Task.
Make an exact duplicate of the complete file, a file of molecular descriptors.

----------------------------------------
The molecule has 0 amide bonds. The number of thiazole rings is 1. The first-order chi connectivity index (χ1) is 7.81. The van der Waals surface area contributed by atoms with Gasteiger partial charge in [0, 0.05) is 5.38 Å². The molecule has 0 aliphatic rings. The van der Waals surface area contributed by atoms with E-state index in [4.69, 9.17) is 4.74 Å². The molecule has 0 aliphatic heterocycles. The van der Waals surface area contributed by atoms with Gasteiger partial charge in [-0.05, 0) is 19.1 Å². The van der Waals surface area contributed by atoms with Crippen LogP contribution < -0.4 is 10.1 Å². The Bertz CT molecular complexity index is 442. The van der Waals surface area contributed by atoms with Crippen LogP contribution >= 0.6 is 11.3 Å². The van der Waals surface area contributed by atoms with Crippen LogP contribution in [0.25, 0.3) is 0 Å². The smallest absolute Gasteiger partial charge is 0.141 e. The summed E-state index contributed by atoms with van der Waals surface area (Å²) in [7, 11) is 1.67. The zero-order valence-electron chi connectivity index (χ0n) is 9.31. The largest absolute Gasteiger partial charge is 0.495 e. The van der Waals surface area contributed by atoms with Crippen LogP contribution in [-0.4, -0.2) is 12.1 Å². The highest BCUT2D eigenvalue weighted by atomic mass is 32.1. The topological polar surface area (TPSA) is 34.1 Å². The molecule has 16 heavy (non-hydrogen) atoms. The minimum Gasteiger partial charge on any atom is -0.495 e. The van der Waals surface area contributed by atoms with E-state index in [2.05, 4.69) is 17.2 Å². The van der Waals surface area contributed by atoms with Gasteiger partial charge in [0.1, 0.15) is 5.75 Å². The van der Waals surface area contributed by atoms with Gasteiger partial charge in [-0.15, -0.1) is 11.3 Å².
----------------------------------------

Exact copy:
The molecule has 0 amide bonds. The number of thiazole rings is 1. The first-order chi connectivity index (χ1) is 7.81. The van der Waals surface area contributed by atoms with Gasteiger partial charge in [0, 0.05) is 5.38 Å². The molecule has 0 aliphatic rings. The van der Waals surface area contributed by atoms with E-state index in [4.69, 9.17) is 4.74 Å². The molecule has 0 aliphatic heterocycles. The van der Waals surface area contributed by atoms with Gasteiger partial charge in [-0.05, 0) is 19.1 Å². The van der Waals surface area contributed by atoms with Crippen LogP contribution < -0.4 is 10.1 Å². The Bertz CT molecular complexity index is 442. The van der Waals surface area contributed by atoms with Crippen LogP contribution >= 0.6 is 11.3 Å². The van der Waals surface area contributed by atoms with Crippen LogP contribution in [0.25, 0.3) is 0 Å². The smallest absolute Gasteiger partial charge is 0.141 e. The summed E-state index contributed by atoms with van der Waals surface area (Å²) in [7, 11) is 1.67. The zero-order valence-electron chi connectivity index (χ0n) is 9.31. The largest absolute Gasteiger partial charge is 0.495 e. The van der Waals surface area contributed by atoms with Crippen LogP contribution in [-0.4, -0.2) is 12.1 Å². The highest BCUT2D eigenvalue weighted by atomic mass is 32.1. The topological polar surface area (TPSA) is 34.1 Å². The molecule has 16 heavy (non-hydrogen) atoms. The minimum Gasteiger partial charge on any atom is -0.495 e. The van der Waals surface area contributed by atoms with E-state index in [2.05, 4.69) is 17.2 Å². The van der Waals surface area contributed by atoms with Gasteiger partial charge in [0.1, 0.15) is 5.75 Å². The van der Waals surface area contributed by atoms with Gasteiger partial charge in [-0.15, -0.1) is 11.3 Å².